4.42 Agree. The need to commute to and from work is unavoidable for many and this is often done by the private motor vehicle. Locating development in close proximity to areas with good access to existing employment centres and/or delivering employment alongside new residential development can help to promote the use of walking, cycling and Public Transport as an alternative to the private motor vehicle.

4.43 There are also social benefits in achieving a good balance between local jobs and resident workers. Offering alternative (and cheaper) options to the private motor vehicle will improve accessibility to employment for many people, some of whom may not own a car.

4.44 Inherently, development at certain rural villages would appear to run against this principle. However, this does not mean that development should not be directed towards villages where reliance on the private motor vehicle is likely to remain relatively high for the reasons set out above.

4.45 Furthermore, there has been a significant shift in working and travel patterns as a result of the pandemic with many working from home on a permanent or semi-permanent basis. As such, the sustainability drawbacks to development at rural settlements have been slightly diminished, especially where digital connectivity is good.

6. Ensuring that we protect a ‘sense of place and character’ when we plan for new development.

4.46 We support this principle in the sense that the protection of place and character should be sought where the current sense of place and character is worth preserving. Opportunities to enhance, improve and create a new sense of place and character should also be explored where the context dictates.

Do you think we have missed any key, initial guiding principles?

4.47 Whilst we agree with the guiding principles as a sound way in which to identify sustainable locations for growth, the absence of 'deliverability' as a principle is of some concern. As has been alluded to in the Phase 1 document, deliverability issues have led to the Council being unable to demonstrate a robust housing land supply in recent years. This has led to speculative development at many of the non-Green Belt towns and villages coming forward in recent years. Again, whilst this development is not fundamentally unsustainable in nature, it sits outside of an agreed framework which would most likely deliver more sustainable development in the round.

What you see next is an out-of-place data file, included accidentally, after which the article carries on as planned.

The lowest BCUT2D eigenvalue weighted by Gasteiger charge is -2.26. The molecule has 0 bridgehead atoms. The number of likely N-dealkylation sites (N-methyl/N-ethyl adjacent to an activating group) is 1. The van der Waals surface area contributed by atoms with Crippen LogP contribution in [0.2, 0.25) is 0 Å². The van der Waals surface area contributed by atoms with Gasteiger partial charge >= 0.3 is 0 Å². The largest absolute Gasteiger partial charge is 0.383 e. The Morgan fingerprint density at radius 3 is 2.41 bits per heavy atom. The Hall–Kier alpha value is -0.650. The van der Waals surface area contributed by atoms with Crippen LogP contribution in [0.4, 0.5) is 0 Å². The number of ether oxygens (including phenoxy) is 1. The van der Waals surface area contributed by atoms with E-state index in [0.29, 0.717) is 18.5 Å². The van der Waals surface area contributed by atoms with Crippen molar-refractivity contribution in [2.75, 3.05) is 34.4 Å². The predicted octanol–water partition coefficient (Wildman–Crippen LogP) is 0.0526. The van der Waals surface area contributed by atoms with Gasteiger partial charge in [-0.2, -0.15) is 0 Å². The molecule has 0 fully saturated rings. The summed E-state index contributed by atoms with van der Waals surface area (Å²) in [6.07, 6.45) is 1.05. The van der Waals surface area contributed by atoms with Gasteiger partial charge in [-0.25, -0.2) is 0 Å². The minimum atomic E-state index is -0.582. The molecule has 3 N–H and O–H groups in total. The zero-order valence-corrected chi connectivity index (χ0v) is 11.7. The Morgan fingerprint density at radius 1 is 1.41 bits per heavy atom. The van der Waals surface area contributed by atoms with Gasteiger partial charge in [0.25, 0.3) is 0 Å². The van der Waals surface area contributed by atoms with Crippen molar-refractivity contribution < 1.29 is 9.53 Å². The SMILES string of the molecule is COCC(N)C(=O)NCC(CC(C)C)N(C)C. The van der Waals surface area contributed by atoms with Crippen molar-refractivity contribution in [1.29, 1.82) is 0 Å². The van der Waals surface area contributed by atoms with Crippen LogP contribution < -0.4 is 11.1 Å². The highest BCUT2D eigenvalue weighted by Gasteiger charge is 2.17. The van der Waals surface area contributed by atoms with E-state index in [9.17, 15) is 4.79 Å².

4.48 Deliverability, or rather a failure to deliver the housing to meet the District's needs, also has significant social and economic consequences which we have touched on above and are considered in the latest SA.

4.49 We accept that deliverability considerations may not be appropriate for the purposes of identifying potential locations for development. However, it should certainly form part of any site sifting exercise that may be undertaken, once these options have been identified.

4.50 We would suggest a deliverability metric be applied to all options considered and those considered to be at significant risk of delivery, should be screened out at an appropriate stage.
17 May 2021 10:52
Newland Homes - Land at Aust Road 4.19 Our comments on the six guiding principles are listed below:

1. Locate new homes, jobs or settlements in places where key services and facilities are easily accessed by walking and cycling or effective Public Transport, or alternatively in locations where key services and facilities are capable of being provided as part of the new development.

4.20 Agree. There are numerous benefits associated with locating development in places with either good existing access to services and facilities or the potential to make them accessible.

4.21 This goes beyond the general imperative to reduce reliance on the private motor vehicle to combat Carbon emissions and Climate Change which is the obvious key benefit. Greater accessibility to said services and facilities helps combat other social and economic issues such as loneliness and unemployment, especially where the use of a private motor vehicle is not an option (e.g. for younger, older and disabled residents).

4.22 Increased use of active modes of transport also supports healthier lifestyles and the closer people live to key services and facilities, the more attractive these options become. This is also true of Public Transport where more frequent and shorter journey times go hand in hand with increased usage. Again, this is likely to be achieved where development is located in close proximity to services, facilities and existing transport routes.

4.23 The other advantage is that, where the private motor vehicle is used, journeys will typically be shorter and, therefore, emissions will be lower as a result.